By Craig Hamilton (a summary by Pat Evert)
• Meditation as a gateway to awakened consciousness
Meditation was originally practiced and taught with one goal in mind: spiritual awakening. And it is to clarifying this supreme endeavor that this book is devoted. Spiritual awakening is the radical realization that our true nature—who we really are—is not separate from the most sacred thing in the universe. We are awakening to the knowledge that all of reality arises from and is permeated with this sacred perfection. Our cosmic essence, our super nature, is now free to express itself in this world because we’ve made room for it, embraced it, and allowed it to come forth. And it changes everything. When we approach meditation as a spiritual practice, we are making a practice out of inviting this profound consciousness to reveal itself within us. We are practicing opening ourselves up to allow awakening to occur.
• The myth of the quiet mind
Meditation is not about quieting the mind. Nor is it about training the mind to only think good or spiritual thoughts. It’s about cultivating the ability to no longer identify with the mind, so that we can discover who we are beyond the mind. Meditation has the potential to liberate you from the mind, which means that no matter how much thought is present, you’re not lost in it, you’re not compulsively believing it, you’re not at the effect of it, you’re not afraid of it. One of the things that will happen as you meditate in this way is that you’ll start to discover that you are not your thoughts, and that you are not even the generator of most of the thoughts you experience. Our true nature is already free even when our mind is in chaos. And as we awaken there is a profound shift in our way of knowing. You discover the possibility of being free of your mind no matter what it’s doing, which is ultimately much more liberating than merely “turning it off.”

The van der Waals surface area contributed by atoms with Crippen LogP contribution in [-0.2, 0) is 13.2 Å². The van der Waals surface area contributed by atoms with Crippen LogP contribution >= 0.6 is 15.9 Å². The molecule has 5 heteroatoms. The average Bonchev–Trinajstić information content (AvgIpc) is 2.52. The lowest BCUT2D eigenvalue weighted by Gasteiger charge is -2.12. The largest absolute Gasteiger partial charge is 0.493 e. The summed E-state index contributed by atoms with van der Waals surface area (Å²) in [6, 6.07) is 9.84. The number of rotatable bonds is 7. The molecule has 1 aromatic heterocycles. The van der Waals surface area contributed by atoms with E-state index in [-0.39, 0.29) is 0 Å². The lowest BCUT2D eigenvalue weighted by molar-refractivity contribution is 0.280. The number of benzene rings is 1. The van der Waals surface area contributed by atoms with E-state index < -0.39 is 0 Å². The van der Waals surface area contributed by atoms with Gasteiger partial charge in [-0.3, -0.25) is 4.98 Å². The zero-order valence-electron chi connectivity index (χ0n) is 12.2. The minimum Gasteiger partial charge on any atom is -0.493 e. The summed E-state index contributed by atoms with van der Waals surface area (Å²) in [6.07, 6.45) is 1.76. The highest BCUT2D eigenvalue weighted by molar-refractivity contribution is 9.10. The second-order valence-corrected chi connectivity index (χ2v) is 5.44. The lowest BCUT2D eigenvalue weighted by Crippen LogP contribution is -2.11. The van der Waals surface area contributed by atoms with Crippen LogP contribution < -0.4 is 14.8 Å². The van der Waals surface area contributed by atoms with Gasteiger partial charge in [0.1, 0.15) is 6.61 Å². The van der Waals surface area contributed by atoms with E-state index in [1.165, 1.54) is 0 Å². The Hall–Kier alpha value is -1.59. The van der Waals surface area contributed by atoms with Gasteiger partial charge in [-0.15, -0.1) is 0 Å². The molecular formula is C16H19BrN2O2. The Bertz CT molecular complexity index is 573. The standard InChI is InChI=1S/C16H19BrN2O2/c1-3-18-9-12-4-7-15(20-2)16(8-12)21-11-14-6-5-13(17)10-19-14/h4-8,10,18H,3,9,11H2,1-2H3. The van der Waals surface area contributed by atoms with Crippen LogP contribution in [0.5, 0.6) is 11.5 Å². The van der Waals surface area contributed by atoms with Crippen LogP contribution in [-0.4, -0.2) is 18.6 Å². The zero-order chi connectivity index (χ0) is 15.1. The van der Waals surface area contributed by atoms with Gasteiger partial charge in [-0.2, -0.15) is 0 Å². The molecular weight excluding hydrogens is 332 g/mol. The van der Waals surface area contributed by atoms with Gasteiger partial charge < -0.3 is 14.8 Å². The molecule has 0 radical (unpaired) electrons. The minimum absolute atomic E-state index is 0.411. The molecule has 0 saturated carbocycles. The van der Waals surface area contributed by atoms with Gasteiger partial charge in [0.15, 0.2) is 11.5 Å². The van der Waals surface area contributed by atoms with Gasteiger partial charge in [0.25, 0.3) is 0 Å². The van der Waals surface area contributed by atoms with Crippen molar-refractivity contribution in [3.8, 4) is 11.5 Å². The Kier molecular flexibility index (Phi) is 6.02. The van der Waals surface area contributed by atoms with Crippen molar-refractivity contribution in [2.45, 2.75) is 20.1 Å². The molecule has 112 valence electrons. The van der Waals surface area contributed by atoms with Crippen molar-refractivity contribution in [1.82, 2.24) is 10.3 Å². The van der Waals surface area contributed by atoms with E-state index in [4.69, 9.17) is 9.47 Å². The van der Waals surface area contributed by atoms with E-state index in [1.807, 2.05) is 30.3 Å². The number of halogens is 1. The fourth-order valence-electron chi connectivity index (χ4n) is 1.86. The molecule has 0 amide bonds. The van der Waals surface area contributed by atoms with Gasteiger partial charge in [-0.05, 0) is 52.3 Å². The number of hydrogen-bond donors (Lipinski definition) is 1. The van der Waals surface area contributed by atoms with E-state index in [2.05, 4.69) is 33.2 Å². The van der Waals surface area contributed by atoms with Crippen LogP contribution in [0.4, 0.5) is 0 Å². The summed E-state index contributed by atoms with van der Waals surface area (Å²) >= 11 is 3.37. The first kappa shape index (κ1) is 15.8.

• Why inner peace is so hard to find
The contentment that meditation points us toward, the radical inner peace that authentic spiritual practice brings about is a contentment of a completely different order. It’s a contentment that is there no matter what we’re feeling. It’s an equanimity that is here whether we are feeling upset or angry, deeply sad, ecstatically joyful, bored to tears, or anything else we could possibly feel.
The profound contentment of spiritual awakening emerges when we discover a wholeness and fullness of being—an unconditional, uncontainable freedom that is present no matter what’s happening. That’s the radical possibility of enlightenment, of spiritual transformation. And understanding this can serve as the basis for a very different kind of meditation practice. In this practice, we make room for any and all feeling experiences to come and go during our meditation, without preference or resistance. It’s about finding a part of yourself that is already deeply content with what is, even when you have a busy, active mind, even when you’re feeling a lot of emotional reactivity going on, even when there’s physical tension in the body. Indeed, this practice runs counter to just about every human instinct we have. But spiritual awakening is not about being emotionally content. It’s much deeper than that. It’s about being existentially content. You are content with existence as it is, without prejudice. Imagine the freedom in remaining consistent no matter how difficult or uncomfortable circumstances become—a relationship to your feelings that is unconditional.
• How to avoid falling into a meditation rut
Meditation for your mind and spirit is in some ways like exercise for the body. If you perform the same exercise repeatedly at the same level, it will cease to challenge you or produce results. Experimenting with different gateways into the depths of meditation is part of what supports us to forge a deeply fulfilling relationship with our practice. I encourage an approach to meditation that always includes a balance of newness and variation. When you “cross-train” your meditative mind, you can create a meditation practice that truly feels like an adventure because it is always leading you forward into the unknown.
• The misguided quest for peak experiences